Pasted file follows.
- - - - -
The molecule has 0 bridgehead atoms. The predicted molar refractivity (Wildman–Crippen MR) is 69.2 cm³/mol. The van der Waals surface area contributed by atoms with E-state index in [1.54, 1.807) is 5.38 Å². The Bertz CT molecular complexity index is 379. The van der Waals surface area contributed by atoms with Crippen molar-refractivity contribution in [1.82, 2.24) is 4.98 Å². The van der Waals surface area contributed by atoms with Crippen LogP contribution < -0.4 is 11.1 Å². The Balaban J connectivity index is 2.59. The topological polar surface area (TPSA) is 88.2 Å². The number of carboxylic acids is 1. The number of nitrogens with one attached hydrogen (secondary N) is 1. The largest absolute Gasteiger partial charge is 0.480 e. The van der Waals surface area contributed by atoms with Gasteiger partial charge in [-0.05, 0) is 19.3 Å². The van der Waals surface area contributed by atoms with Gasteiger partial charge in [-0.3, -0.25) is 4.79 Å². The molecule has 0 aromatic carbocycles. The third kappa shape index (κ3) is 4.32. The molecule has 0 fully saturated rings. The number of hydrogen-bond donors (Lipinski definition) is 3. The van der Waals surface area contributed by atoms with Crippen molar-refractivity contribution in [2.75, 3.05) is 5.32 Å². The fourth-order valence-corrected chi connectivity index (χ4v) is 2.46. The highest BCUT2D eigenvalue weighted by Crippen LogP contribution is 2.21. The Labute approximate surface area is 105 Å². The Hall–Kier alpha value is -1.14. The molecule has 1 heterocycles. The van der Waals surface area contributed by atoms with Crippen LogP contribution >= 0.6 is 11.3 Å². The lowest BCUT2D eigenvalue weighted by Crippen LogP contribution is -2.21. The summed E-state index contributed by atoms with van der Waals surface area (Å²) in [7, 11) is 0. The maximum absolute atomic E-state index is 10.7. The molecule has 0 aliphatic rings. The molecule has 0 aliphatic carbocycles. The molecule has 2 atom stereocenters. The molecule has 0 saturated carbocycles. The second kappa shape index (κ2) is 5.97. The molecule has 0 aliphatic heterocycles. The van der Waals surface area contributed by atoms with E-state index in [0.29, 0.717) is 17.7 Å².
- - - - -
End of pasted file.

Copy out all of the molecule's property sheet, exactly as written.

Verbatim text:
The molecule has 0 bridgehead atoms. The predicted molar refractivity (Wildman–Crippen MR) is 69.2 cm³/mol. The van der Waals surface area contributed by atoms with E-state index in [1.54, 1.807) is 5.38 Å². The Bertz CT molecular complexity index is 379. The van der Waals surface area contributed by atoms with Crippen molar-refractivity contribution in [1.82, 2.24) is 4.98 Å². The van der Waals surface area contributed by atoms with Crippen LogP contribution < -0.4 is 11.1 Å². The Balaban J connectivity index is 2.59. The topological polar surface area (TPSA) is 88.2 Å². The number of carboxylic acids is 1. The number of nitrogens with one attached hydrogen (secondary N) is 1. The largest absolute Gasteiger partial charge is 0.480 e. The van der Waals surface area contributed by atoms with Gasteiger partial charge in [-0.05, 0) is 19.3 Å². The van der Waals surface area contributed by atoms with Gasteiger partial charge in [-0.3, -0.25) is 4.79 Å². The molecule has 0 aromatic carbocycles. The third kappa shape index (κ3) is 4.32. The molecule has 0 fully saturated rings. The number of hydrogen-bond donors (Lipinski definition) is 3. The van der Waals surface area contributed by atoms with Crippen molar-refractivity contribution in [2.75, 3.05) is 5.32 Å². The fourth-order valence-corrected chi connectivity index (χ4v) is 2.46. The highest BCUT2D eigenvalue weighted by Crippen LogP contribution is 2.21. The Labute approximate surface area is 105 Å². The Hall–Kier alpha value is -1.14. The molecule has 1 heterocycles. The van der Waals surface area contributed by atoms with Crippen LogP contribution >= 0.6 is 11.3 Å². The lowest BCUT2D eigenvalue weighted by Crippen LogP contribution is -2.21. The summed E-state index contributed by atoms with van der Waals surface area (Å²) in [7, 11) is 0. The maximum absolute atomic E-state index is 10.7. The molecule has 0 aliphatic rings. The molecule has 0 aliphatic carbocycles. The molecule has 2 atom stereocenters. The molecule has 0 saturated carbocycles. The second kappa shape index (κ2) is 5.97. The molecule has 0 aliphatic heterocycles. The van der Waals surface area contributed by atoms with E-state index in [0.29, 0.717) is 17.7 Å².